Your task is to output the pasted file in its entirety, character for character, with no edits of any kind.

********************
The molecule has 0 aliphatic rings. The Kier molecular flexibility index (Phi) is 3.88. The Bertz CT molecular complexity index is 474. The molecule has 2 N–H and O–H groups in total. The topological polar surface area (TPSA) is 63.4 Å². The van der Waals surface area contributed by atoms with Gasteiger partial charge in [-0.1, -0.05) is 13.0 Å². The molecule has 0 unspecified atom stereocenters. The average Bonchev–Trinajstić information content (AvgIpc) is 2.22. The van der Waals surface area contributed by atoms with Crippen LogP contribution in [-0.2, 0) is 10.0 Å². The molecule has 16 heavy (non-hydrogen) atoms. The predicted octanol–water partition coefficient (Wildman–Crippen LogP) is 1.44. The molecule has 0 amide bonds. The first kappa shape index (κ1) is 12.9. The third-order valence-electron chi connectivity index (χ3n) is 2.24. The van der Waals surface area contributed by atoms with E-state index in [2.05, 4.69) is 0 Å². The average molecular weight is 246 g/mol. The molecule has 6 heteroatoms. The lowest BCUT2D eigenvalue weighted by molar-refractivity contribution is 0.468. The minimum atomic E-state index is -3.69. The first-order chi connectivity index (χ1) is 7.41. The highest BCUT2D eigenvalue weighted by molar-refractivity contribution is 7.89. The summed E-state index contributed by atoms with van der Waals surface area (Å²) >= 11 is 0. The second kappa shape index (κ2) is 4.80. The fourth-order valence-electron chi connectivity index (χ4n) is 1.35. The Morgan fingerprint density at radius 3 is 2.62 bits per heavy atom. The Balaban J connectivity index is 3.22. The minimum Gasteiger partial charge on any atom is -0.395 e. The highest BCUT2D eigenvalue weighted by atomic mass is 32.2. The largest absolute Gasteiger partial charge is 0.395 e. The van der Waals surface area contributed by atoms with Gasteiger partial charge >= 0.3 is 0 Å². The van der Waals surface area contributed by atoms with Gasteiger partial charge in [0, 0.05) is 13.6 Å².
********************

The molecule has 0 aliphatic rings. The Kier molecular flexibility index (Phi) is 3.88. The Bertz CT molecular complexity index is 474. The molecule has 2 N–H and O–H groups in total. The topological polar surface area (TPSA) is 63.4 Å². The van der Waals surface area contributed by atoms with Gasteiger partial charge in [-0.1, -0.05) is 13.0 Å². The molecule has 0 unspecified atom stereocenters. The average Bonchev–Trinajstić information content (AvgIpc) is 2.22. The van der Waals surface area contributed by atoms with Crippen LogP contribution in [-0.2, 0) is 10.0 Å². The molecule has 16 heavy (non-hydrogen) atoms. The predicted octanol–water partition coefficient (Wildman–Crippen LogP) is 1.44. The molecule has 0 amide bonds. The first kappa shape index (κ1) is 12.9. The third-order valence-electron chi connectivity index (χ3n) is 2.24. The van der Waals surface area contributed by atoms with E-state index in [2.05, 4.69) is 0 Å². The average molecular weight is 246 g/mol. The molecule has 6 heteroatoms. The lowest BCUT2D eigenvalue weighted by molar-refractivity contribution is 0.468. The minimum atomic E-state index is -3.69. The first-order chi connectivity index (χ1) is 7.41. The highest BCUT2D eigenvalue weighted by molar-refractivity contribution is 7.89. The summed E-state index contributed by atoms with van der Waals surface area (Å²) >= 11 is 0. The second kappa shape index (κ2) is 4.80. The fourth-order valence-electron chi connectivity index (χ4n) is 1.35. The Morgan fingerprint density at radius 3 is 2.62 bits per heavy atom. The Balaban J connectivity index is 3.22. The minimum Gasteiger partial charge on any atom is -0.395 e. The highest BCUT2D eigenvalue weighted by atomic mass is 32.2. The largest absolute Gasteiger partial charge is 0.395 e. The van der Waals surface area contributed by atoms with Gasteiger partial charge >= 0.3 is 0 Å². The van der Waals surface area contributed by atoms with Gasteiger partial charge in [0, 0.05) is 13.6 Å².